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Permanent Link: http://ufdc.ufl.edu/IR00003406/00001
 Material Information
Title: Managing Pythium Blight in Overseeded Turf
Physical Description: Fact Sheet
Creator: Datnoff, Lawrence
Publisher: University of Florida Cooperative Extension Service, Institute of Food and Agriculture Sciences, EDIS
Place of Publication: Gainesville, Fla.
 Notes
Acquisition: Collected for University of Florida's Institutional Repository by the UFIR Self-Submittal tool. Submitted by Melanie Mercer.
Publication Status: Published
General Note: "Publication date: July, 2003. Reviewed May 2009."
General Note: "PP-66"
 Record Information
Source Institution: University of Florida Institutional Repository
Holding Location: University of Florida
Rights Management: All rights reserved by the submitter.
System ID: IR00003406:00001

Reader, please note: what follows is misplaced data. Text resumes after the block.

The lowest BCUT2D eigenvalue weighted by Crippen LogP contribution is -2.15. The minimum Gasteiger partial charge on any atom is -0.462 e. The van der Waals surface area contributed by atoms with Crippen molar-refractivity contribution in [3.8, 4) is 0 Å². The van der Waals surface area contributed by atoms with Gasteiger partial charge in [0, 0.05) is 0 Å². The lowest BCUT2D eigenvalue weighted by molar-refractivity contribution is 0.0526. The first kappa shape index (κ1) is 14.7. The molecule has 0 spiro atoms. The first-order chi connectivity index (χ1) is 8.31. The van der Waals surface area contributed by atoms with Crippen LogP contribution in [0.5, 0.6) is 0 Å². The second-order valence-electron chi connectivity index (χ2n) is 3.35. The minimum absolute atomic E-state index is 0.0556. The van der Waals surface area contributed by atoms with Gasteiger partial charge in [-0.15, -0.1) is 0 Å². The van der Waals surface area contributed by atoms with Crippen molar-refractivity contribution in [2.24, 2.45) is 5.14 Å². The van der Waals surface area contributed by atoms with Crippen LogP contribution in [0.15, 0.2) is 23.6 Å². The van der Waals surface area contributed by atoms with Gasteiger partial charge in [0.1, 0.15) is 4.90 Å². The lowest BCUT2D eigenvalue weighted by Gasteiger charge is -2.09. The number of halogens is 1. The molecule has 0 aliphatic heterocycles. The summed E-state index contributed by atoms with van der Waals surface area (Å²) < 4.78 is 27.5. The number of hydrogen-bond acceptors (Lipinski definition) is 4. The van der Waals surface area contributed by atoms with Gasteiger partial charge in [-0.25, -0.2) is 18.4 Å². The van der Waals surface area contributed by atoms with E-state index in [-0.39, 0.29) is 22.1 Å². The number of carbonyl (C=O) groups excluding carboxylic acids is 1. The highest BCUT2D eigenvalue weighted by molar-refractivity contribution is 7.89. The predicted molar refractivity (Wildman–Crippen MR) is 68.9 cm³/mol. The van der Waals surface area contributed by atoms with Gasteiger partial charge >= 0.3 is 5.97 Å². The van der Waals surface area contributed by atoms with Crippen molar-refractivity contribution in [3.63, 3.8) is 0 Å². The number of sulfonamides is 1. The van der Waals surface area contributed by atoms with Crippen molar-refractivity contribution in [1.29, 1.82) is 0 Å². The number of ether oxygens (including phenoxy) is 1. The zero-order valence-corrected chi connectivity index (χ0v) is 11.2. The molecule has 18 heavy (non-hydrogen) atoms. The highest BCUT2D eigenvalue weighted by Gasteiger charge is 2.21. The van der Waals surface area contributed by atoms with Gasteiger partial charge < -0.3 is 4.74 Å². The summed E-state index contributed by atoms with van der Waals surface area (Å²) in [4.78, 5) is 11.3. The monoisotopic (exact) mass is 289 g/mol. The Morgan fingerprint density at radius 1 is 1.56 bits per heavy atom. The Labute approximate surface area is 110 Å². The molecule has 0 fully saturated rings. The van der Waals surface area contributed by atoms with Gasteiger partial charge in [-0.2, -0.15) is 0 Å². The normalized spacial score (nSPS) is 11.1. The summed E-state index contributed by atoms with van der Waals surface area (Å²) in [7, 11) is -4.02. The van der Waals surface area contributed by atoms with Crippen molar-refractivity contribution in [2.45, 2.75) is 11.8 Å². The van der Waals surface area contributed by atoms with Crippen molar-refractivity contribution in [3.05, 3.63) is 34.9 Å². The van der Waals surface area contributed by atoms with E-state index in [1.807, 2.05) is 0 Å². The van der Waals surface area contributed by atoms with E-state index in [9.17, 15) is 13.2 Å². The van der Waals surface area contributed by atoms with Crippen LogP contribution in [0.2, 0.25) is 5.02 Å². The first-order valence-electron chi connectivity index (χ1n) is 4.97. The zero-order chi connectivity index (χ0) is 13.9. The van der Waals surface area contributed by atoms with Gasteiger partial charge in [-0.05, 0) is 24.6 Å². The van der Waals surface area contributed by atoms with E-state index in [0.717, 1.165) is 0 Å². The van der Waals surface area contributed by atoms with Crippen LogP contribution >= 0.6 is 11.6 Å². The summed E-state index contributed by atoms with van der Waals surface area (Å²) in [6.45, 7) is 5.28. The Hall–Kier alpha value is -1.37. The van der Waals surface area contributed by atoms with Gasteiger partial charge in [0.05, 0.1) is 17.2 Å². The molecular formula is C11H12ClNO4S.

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1 Lawrence Datnoff, Carol Stiles, and John Cisar2 1. This document is PP-66, one of a series of the Plant Pathology Department, Florida Cooperative Extension Service, Institute of Food and Agricultural Sciences, University of Florida. Publication date: July, 2003. Reviewed May 2009. Please visit the EDIS Web site at http:/edis.ifas.ufl.edu 2. Lawrence Datnoff, Professor, Department of Plant Pathology, University of Florida-IFAS, Everglades Research and Education Center, Belle Glade, FL 33430, Carol Stiles, Assistant Professor, Department of Plant Pathology, University of Florida-IFAS, Gainesville, FL 32611, and John Cisar, Professor, Department of Environmental Horticulture, Ft. Lauderdale Research and Education Center, Ft. Lauderdale, FL 33314. From September through November in Florida, the growth of bermudagrass tends to slow down and many superintendents and sports turf professionals consider overseeding their greens or sports turf. Understandably, many of them are concerned about establishment of the overseeded turfgrass. One reason is pythium blight. This fast moving disease can destroy an established grass stand within 24 hours after the first symptoms become visible, especially in a warm, humid environment. Typical initial symptoms include irregularly purplish to dark shaped areas, with a dark water-soaked appearance on the leaf blades. These leaves will become soft and slimy, mat together and eventually turn necrotic (brown), and die (Figure 1). Early in the morning or when the humidity is high, the leaves may be covered with white, cobwebby mycelium of the pathogen, Pythium aphanidermatum (Figure 2). Initial symptoms of pythium blight on overseeded turf include whitish (A) to brown (B) irregular shaped areas. Credits: Lawrence E. Datnoff Superintendents and sports turf professionals often ask how to manage this disease in the overseed with fungicides. Some superintendents have even suggested applying fungicides to the bermudagrass before overseeding. Others have asked how effective would a curative application vs. a preventative application be in suppressing this disease. We tried to answer these questions. In the first experiment, eight treatments plus a control were arranged in a randomized complete block design with four